A massive new study of 18,000 kids from 16 different countries revealed some surprising details about how the next generation thinks about technology, and how it’s impacting their lives. Conducted by Nickleodeon, MTV and Microsoft, the survey was obviously intended to figure out how to sell more stuff to today’s youth, or tomorrow’s adults, but the findings are fascinating from a purely sociological perspective, too. Consider this: the average young person in China has 37 online friends he or she has never met. Globally, the average is 20, which is surprising enough. But in tech-savvy Japan, a teen will only have 7 such online friends. One reason for the much larger number in China, the report’s authors suggest, is that home life is vastly different for these kids. They have few or no siblings, and reach out to others over the Web through social networking sites, blogs, and instant messaging. China also stood out because its kids were the only group that preferred going online to watching TV—everywhere else in the world, the old-school screen still rules. More details can be found here.—Gregory Mone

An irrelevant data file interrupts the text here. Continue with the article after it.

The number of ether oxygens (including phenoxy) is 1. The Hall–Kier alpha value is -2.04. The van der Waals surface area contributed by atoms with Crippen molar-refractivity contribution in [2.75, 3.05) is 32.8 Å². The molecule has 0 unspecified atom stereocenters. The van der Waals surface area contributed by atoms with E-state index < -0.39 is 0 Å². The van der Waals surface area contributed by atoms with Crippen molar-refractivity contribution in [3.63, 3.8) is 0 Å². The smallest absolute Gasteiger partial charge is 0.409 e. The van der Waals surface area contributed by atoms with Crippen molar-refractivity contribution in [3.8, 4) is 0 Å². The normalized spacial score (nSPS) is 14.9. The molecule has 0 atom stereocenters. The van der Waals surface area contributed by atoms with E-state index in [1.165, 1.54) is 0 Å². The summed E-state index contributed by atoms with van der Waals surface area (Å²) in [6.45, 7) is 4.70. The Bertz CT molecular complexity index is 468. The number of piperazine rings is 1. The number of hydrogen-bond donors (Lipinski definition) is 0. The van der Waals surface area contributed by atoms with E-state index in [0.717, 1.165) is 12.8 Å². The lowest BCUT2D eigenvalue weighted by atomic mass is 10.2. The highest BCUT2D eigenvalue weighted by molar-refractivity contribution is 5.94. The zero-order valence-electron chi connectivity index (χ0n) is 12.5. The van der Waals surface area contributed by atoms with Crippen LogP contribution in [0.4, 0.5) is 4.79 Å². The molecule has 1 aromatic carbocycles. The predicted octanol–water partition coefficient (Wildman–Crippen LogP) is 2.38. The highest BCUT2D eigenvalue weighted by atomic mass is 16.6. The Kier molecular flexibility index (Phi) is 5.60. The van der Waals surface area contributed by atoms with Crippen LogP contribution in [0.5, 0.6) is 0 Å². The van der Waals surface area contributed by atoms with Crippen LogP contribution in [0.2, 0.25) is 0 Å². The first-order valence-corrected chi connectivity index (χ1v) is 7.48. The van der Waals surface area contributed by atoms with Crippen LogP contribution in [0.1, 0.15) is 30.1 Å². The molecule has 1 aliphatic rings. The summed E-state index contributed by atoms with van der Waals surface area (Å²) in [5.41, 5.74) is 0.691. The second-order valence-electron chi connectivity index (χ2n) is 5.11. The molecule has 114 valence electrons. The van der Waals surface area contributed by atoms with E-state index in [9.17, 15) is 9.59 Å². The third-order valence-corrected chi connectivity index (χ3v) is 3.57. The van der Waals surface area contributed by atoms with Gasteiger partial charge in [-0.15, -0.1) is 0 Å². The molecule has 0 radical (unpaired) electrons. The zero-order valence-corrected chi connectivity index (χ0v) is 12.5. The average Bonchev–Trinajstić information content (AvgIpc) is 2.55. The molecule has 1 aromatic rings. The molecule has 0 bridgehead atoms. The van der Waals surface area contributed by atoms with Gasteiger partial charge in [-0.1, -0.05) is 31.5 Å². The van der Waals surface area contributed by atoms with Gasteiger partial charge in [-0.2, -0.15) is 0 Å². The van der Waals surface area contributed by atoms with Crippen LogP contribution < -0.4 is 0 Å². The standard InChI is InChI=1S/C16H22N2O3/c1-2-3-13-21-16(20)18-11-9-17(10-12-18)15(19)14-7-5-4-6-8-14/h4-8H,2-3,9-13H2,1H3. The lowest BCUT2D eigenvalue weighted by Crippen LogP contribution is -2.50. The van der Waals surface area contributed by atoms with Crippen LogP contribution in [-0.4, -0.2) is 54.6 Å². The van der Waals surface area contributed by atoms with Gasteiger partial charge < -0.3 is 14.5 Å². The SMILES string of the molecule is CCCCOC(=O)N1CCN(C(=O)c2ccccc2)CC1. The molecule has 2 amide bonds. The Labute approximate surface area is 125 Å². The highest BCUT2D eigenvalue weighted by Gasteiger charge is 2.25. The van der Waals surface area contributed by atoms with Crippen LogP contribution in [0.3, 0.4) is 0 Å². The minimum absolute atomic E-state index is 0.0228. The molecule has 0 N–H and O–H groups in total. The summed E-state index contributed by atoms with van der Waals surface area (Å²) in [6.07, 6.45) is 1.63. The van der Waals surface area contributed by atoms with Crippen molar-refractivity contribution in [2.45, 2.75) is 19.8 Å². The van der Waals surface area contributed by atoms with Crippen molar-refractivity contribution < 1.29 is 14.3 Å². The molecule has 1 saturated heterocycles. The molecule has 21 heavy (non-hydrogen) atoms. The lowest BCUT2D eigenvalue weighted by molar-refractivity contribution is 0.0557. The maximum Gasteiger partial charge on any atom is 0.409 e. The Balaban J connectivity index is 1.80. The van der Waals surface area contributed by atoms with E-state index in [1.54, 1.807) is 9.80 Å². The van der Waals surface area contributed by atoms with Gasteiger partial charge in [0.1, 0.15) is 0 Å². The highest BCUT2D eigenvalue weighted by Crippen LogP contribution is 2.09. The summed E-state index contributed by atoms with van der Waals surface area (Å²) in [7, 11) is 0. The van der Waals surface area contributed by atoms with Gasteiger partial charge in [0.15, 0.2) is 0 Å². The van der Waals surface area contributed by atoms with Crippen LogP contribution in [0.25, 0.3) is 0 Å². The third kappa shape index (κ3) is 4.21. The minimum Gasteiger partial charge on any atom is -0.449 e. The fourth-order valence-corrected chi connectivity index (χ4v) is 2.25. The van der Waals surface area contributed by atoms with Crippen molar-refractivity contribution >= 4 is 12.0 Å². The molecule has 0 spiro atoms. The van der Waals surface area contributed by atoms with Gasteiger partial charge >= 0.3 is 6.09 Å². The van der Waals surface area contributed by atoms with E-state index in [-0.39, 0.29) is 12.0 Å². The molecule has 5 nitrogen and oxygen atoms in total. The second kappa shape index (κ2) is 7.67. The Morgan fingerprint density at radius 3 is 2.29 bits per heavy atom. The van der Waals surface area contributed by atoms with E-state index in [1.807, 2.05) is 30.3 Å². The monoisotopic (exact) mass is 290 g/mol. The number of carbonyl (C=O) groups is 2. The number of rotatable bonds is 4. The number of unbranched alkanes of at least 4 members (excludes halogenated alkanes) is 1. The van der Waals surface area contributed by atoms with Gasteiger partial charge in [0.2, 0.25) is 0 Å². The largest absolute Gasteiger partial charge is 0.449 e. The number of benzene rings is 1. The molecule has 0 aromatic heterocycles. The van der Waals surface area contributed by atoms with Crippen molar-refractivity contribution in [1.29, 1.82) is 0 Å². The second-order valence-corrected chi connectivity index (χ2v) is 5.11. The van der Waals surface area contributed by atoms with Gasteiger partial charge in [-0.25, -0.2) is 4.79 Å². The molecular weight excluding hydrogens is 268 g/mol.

Five amazing, clean technologies that will set us free, in this month's energy-focused issue. Also: how to build a better bomb detector, the robotic toys that are raising your children, a human catapult, the world's smallest arcade, and much more.